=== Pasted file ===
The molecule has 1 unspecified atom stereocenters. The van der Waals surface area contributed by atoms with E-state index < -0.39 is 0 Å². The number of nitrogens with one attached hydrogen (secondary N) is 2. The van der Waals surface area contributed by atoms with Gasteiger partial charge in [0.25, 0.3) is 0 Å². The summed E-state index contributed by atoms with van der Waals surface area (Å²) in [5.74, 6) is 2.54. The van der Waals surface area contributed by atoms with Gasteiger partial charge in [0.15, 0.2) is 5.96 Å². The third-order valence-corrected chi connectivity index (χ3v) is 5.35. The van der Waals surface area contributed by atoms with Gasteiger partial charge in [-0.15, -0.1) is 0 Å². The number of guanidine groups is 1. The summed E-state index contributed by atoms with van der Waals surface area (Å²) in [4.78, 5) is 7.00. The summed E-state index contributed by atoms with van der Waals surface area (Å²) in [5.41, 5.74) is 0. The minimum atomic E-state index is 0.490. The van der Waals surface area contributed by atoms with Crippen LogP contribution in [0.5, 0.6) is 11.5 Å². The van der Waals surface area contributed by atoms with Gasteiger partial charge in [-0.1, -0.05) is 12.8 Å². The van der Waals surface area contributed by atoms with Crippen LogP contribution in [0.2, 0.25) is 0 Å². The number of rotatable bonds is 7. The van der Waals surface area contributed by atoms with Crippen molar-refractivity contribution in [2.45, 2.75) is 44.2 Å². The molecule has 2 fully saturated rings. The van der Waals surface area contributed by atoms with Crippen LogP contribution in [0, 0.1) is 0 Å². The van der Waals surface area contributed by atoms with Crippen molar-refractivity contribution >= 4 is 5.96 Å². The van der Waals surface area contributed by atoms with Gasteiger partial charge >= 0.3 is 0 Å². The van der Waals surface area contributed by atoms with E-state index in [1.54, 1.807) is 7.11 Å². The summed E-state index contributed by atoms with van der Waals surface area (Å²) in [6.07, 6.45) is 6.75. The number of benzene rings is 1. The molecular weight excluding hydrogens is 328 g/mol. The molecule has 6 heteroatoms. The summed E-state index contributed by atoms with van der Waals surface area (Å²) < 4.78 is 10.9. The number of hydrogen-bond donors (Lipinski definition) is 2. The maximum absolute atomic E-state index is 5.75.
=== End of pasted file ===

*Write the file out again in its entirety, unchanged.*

The molecule has 1 unspecified atom stereocenters. The van der Waals surface area contributed by atoms with E-state index < -0.39 is 0 Å². The number of nitrogens with one attached hydrogen (secondary N) is 2. The van der Waals surface area contributed by atoms with Gasteiger partial charge in [0.25, 0.3) is 0 Å². The summed E-state index contributed by atoms with van der Waals surface area (Å²) in [5.74, 6) is 2.54. The van der Waals surface area contributed by atoms with Gasteiger partial charge in [0.15, 0.2) is 5.96 Å². The third-order valence-corrected chi connectivity index (χ3v) is 5.35. The van der Waals surface area contributed by atoms with Gasteiger partial charge in [-0.15, -0.1) is 0 Å². The number of guanidine groups is 1. The summed E-state index contributed by atoms with van der Waals surface area (Å²) in [4.78, 5) is 7.00. The summed E-state index contributed by atoms with van der Waals surface area (Å²) in [5.41, 5.74) is 0. The minimum atomic E-state index is 0.490. The van der Waals surface area contributed by atoms with Crippen LogP contribution in [0.5, 0.6) is 11.5 Å². The van der Waals surface area contributed by atoms with Gasteiger partial charge in [-0.1, -0.05) is 12.8 Å². The van der Waals surface area contributed by atoms with Crippen LogP contribution in [0.2, 0.25) is 0 Å². The number of rotatable bonds is 7. The van der Waals surface area contributed by atoms with Crippen molar-refractivity contribution in [2.45, 2.75) is 44.2 Å². The molecule has 2 fully saturated rings. The van der Waals surface area contributed by atoms with Crippen LogP contribution in [0, 0.1) is 0 Å². The van der Waals surface area contributed by atoms with Crippen molar-refractivity contribution >= 4 is 5.96 Å². The van der Waals surface area contributed by atoms with Gasteiger partial charge >= 0.3 is 0 Å². The van der Waals surface area contributed by atoms with E-state index in [1.54, 1.807) is 7.11 Å². The summed E-state index contributed by atoms with van der Waals surface area (Å²) in [6.07, 6.45) is 6.75. The number of benzene rings is 1. The molecular weight excluding hydrogens is 328 g/mol. The molecule has 6 heteroatoms. The summed E-state index contributed by atoms with van der Waals surface area (Å²) < 4.78 is 10.9. The number of hydrogen-bond donors (Lipinski definition) is 2. The maximum absolute atomic E-state index is 5.75.